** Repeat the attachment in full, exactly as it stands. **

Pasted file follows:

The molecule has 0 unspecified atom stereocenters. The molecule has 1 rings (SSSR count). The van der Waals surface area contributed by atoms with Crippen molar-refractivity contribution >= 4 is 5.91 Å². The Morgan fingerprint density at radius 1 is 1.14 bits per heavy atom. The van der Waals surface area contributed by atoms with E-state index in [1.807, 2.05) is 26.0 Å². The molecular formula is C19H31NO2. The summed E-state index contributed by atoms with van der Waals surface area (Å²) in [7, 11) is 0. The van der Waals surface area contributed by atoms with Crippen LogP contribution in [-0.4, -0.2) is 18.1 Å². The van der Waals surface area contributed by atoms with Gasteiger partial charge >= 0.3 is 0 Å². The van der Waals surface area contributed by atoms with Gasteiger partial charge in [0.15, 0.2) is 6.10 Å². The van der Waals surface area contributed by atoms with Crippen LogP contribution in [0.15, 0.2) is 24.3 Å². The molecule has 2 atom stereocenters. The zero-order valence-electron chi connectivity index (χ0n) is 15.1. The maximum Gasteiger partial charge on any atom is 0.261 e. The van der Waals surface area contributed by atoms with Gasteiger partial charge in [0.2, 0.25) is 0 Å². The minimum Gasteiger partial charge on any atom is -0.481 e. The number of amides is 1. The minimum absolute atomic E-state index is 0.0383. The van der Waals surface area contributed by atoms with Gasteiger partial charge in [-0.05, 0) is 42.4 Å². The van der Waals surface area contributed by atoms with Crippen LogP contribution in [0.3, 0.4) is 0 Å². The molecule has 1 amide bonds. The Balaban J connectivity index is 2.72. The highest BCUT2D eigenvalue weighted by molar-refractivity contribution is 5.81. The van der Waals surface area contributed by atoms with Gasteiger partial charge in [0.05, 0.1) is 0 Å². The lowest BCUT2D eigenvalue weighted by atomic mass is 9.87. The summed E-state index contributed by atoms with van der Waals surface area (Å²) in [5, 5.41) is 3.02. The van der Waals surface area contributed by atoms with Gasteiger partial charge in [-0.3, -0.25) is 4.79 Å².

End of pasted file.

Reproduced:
The molecule has 0 unspecified atom stereocenters. The molecule has 1 rings (SSSR count). The van der Waals surface area contributed by atoms with Crippen molar-refractivity contribution >= 4 is 5.91 Å². The Morgan fingerprint density at radius 1 is 1.14 bits per heavy atom. The van der Waals surface area contributed by atoms with E-state index in [1.807, 2.05) is 26.0 Å². The molecular formula is C19H31NO2. The summed E-state index contributed by atoms with van der Waals surface area (Å²) in [7, 11) is 0. The van der Waals surface area contributed by atoms with Crippen LogP contribution in [-0.4, -0.2) is 18.1 Å². The van der Waals surface area contributed by atoms with Gasteiger partial charge >= 0.3 is 0 Å². The van der Waals surface area contributed by atoms with Gasteiger partial charge in [0.15, 0.2) is 6.10 Å². The van der Waals surface area contributed by atoms with Crippen LogP contribution in [0.15, 0.2) is 24.3 Å². The molecule has 2 atom stereocenters. The zero-order valence-electron chi connectivity index (χ0n) is 15.1. The maximum Gasteiger partial charge on any atom is 0.261 e. The van der Waals surface area contributed by atoms with Gasteiger partial charge in [0.2, 0.25) is 0 Å². The minimum Gasteiger partial charge on any atom is -0.481 e. The number of amides is 1. The minimum absolute atomic E-state index is 0.0383. The van der Waals surface area contributed by atoms with Gasteiger partial charge in [-0.05, 0) is 42.4 Å². The van der Waals surface area contributed by atoms with Crippen LogP contribution in [0.3, 0.4) is 0 Å². The molecule has 1 amide bonds. The Balaban J connectivity index is 2.72. The highest BCUT2D eigenvalue weighted by molar-refractivity contribution is 5.81. The van der Waals surface area contributed by atoms with Gasteiger partial charge in [0.05, 0.1) is 0 Å². The lowest BCUT2D eigenvalue weighted by atomic mass is 9.87. The summed E-state index contributed by atoms with van der Waals surface area (Å²) in [5, 5.41) is 3.02. The van der Waals surface area contributed by atoms with Gasteiger partial charge in [-0.3, -0.25) is 4.79 Å².